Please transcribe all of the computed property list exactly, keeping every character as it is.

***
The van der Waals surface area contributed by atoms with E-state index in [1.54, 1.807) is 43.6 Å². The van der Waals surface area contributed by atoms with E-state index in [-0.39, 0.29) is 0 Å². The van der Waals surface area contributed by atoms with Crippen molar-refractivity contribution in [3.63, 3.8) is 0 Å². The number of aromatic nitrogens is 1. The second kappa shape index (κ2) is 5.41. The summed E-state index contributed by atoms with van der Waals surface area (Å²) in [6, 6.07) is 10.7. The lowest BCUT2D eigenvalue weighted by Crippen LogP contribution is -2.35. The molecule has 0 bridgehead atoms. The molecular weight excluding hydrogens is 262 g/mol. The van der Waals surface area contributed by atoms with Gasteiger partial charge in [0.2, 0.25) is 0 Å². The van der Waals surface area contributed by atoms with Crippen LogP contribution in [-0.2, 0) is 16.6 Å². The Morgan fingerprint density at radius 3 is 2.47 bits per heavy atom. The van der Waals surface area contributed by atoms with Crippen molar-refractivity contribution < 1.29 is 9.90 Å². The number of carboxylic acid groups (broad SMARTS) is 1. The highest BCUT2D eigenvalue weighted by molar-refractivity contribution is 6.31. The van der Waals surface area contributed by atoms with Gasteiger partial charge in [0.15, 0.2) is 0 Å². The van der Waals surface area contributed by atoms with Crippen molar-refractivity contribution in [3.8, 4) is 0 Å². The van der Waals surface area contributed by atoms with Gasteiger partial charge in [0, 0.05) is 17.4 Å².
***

The van der Waals surface area contributed by atoms with E-state index in [1.54, 1.807) is 43.6 Å². The van der Waals surface area contributed by atoms with E-state index in [-0.39, 0.29) is 0 Å². The van der Waals surface area contributed by atoms with Crippen molar-refractivity contribution in [3.63, 3.8) is 0 Å². The number of aromatic nitrogens is 1. The second kappa shape index (κ2) is 5.41. The summed E-state index contributed by atoms with van der Waals surface area (Å²) in [6, 6.07) is 10.7. The lowest BCUT2D eigenvalue weighted by Crippen LogP contribution is -2.35. The molecule has 0 bridgehead atoms. The molecular weight excluding hydrogens is 262 g/mol. The van der Waals surface area contributed by atoms with Gasteiger partial charge in [0.2, 0.25) is 0 Å². The van der Waals surface area contributed by atoms with Crippen LogP contribution in [-0.2, 0) is 16.6 Å². The Morgan fingerprint density at radius 3 is 2.47 bits per heavy atom. The van der Waals surface area contributed by atoms with Crippen molar-refractivity contribution < 1.29 is 9.90 Å². The number of carboxylic acid groups (broad SMARTS) is 1. The highest BCUT2D eigenvalue weighted by molar-refractivity contribution is 6.31. The van der Waals surface area contributed by atoms with Gasteiger partial charge in [0.15, 0.2) is 0 Å². The van der Waals surface area contributed by atoms with Crippen molar-refractivity contribution in [3.8, 4) is 0 Å². The van der Waals surface area contributed by atoms with Gasteiger partial charge in [0, 0.05) is 17.4 Å².